As student and workforce needs have changed, the state funding system simply has not kept up. It is time to build a stronger financial future for individuals and institutions of higher learning. That will build a stronger financial future for Illinois.

To thrive, this plan calls for reliable, equitable, and sufficient state investments through a new higher education funding system.


Talent, research, and innovation drive our economy. Illinois cannot thrive without a future-ready workforce plus the institutional research and innovation that are crucial to driving economic growth. To get there, we need a strong, nimble, and innovative higher education system, including career education, inclusive talent development, innovation, and job creation for tomorrow. Institutional contributions to idea generation, innovation, invention, economic engagement and community development are essential for the Illinois to thrive.

The pandemic has also shown us how quickly the nature of work can evolve. Even before the virus, we have long known that the future of work looks very different from the past. More people change jobs mid-career and have many employers throughout their working lives. Our more fluid career trajectories call for nimble educational models that can meet student needs beyond traditional two- and four-year models that come directly after high school.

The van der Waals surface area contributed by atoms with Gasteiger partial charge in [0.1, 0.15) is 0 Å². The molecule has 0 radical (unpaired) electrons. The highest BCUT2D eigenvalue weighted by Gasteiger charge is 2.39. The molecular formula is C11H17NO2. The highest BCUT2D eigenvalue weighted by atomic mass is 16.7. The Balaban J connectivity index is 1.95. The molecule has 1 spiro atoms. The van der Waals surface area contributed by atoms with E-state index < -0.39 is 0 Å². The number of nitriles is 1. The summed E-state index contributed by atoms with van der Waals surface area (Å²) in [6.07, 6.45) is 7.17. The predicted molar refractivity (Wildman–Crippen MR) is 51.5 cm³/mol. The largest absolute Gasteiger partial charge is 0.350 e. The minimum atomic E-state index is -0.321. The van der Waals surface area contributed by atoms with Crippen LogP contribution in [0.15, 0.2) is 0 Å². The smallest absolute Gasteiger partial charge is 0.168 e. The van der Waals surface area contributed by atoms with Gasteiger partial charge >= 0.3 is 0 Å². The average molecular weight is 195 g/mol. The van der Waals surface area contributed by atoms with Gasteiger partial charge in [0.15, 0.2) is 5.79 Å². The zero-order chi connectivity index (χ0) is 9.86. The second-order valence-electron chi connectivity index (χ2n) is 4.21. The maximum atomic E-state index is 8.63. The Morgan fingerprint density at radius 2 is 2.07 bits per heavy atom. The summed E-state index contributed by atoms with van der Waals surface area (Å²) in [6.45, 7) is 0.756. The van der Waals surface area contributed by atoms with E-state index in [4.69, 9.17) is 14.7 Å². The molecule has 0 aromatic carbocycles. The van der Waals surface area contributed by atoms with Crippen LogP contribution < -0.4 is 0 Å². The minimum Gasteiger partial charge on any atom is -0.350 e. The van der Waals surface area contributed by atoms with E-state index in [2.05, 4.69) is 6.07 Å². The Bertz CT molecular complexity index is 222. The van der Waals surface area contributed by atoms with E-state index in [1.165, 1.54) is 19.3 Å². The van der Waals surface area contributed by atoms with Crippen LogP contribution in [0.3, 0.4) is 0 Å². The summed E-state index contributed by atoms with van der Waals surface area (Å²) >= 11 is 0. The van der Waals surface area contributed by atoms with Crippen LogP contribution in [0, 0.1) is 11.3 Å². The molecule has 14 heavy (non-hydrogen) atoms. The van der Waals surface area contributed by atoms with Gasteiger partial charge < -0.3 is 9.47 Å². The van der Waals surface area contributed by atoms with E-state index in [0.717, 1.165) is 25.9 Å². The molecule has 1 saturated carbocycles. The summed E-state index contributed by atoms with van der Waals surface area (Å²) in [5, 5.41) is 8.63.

To grow our state, our higher education institutions must lead the way in educating and preparing people for the future of work so that students can navigate at all stages of their careers. Regional higher education and employer partnerships are essential to preparing the workforce for the growth areas outlined in the state’s economic development plan. These partnerships can build upon the state’s community colleges that continue to be the economic engines of their local communities.

Higher education-led innovation can also drive inclusive economic growth. Investments in efforts like the Discovery Partners Institute and the Illinois Innovation Network reach across the state and anchor more than enterprise—they can also support a more inclusive economy.

We must align our higher education strategies with our economic development plans and our understanding about the future of work to build more robust, more diverse talent pipelines and to support research and innovation that create new enterprises. Together higher education strengthens Illinois communities.

To thrive, this plan calls for an increase in diverse talent pipelines prepared for the future of work, engagement of employers and industry leaders, and innovation toward inclusive economic growth and development.

Higher education has always been a path to a better future, for individuals, communities, and the entire state of Illinois. The challenge of the next decade is to focus on creating broad, sustainable, and equitable paths to a prosperous future for every learner, leader, and community that we engage. We can do this with a commitment to a higher education ecosystem that reinforces equity, sustainability, and growth. That’s the picture of a thriving Illinois.

The challenge of the next decade is to focus on creating broad, sustainable, and equitable paths to a prosperous future for every learner, leader, and community that we engage.